The jobless rate in L.A. County was 6.7 percent in May, up sharply from the revised 5.9 percent level in April – and, it would be fair to say, quite a bit higher than what had been expected (month-to-month increases of 0.8 percent are unusually large). The statewide rate was 6.8 percent, up from 6.2 percent in April. The U.S. unemployment rate was 5.5 percent, a 0.5 percent bump. Now it should be noted that the jobless figures can be a little funky this time of year for various seasonal reasons. And economists like UCLA’s Ed Leamer are clearly looking for some revisions. But for now, the number is the number. Here’s how Leamer described the U.S. jobless rate in the just-out Anderson Forecast:
That May increase in the unemployment rate to 5.5 from 5.0 has shocked Wall Street and me too. That 5.5 is the only number I know that is clearly in the recession range. And just when I was about ready to take a victory lap, carrying my no-recession banner! Now we have to spend valuable time decoding the message in that datum, and try to repair the damage this number has done to our no-recession idea, if we can.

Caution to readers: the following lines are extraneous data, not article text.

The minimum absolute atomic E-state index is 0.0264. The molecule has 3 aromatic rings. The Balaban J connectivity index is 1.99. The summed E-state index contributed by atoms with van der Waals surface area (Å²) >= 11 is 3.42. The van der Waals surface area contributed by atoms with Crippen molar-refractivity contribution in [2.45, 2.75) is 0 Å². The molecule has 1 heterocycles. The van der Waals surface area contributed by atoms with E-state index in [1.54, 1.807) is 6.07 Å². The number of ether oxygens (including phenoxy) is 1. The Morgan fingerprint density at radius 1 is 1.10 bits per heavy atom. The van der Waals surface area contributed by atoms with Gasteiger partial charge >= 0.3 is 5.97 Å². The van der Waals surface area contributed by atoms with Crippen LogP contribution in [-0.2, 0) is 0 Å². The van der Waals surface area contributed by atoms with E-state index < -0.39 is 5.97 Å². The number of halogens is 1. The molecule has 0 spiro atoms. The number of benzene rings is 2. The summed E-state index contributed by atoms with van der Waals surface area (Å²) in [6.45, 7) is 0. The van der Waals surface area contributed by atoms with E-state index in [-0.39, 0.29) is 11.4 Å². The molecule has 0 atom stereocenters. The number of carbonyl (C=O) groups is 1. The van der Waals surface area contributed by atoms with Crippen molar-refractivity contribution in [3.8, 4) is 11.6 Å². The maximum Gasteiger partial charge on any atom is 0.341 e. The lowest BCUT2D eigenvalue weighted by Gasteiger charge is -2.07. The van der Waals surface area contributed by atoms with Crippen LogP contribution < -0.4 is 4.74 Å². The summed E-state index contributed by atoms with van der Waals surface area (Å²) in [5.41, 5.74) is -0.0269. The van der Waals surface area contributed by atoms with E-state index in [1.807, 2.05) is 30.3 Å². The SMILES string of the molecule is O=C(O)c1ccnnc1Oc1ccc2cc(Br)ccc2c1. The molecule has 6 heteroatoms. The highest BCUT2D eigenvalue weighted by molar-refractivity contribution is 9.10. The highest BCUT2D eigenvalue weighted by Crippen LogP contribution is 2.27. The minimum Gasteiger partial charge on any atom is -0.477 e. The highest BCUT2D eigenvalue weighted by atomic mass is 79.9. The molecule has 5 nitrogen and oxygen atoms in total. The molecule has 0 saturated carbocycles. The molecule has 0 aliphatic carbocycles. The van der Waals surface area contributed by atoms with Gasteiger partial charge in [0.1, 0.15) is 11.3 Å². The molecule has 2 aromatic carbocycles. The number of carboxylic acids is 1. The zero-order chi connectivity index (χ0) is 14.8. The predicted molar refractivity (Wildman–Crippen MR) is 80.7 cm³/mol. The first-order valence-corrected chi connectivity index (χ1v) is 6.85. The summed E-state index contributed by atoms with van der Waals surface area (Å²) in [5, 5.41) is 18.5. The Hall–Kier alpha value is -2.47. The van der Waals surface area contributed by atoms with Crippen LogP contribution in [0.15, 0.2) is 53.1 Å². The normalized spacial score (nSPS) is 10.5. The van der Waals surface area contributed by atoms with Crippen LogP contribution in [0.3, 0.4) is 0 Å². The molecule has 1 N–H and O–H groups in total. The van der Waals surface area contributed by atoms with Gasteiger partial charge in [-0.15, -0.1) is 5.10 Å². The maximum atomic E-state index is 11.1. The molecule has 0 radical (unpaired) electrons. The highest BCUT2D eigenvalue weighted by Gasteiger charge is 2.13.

What is really strange about this figure is that the March, April and May points lie along a straight line. It’s as if the government statisticians were trying to torment me, so they decided to double reverse the improvements that had occurred from March to April. I cannot for the life of me fi gure out what feature of the data collection or the seasonal adjustment would lead to this outcome, but it is sure strange.
A separate payroll survey shows a decline of 3,200 jobs in L.A. County last month. Construction and manufacturing took big hits, both from April and May 2007. But the entertainment sector picked up 2,100 jobs from April. Here’s the report.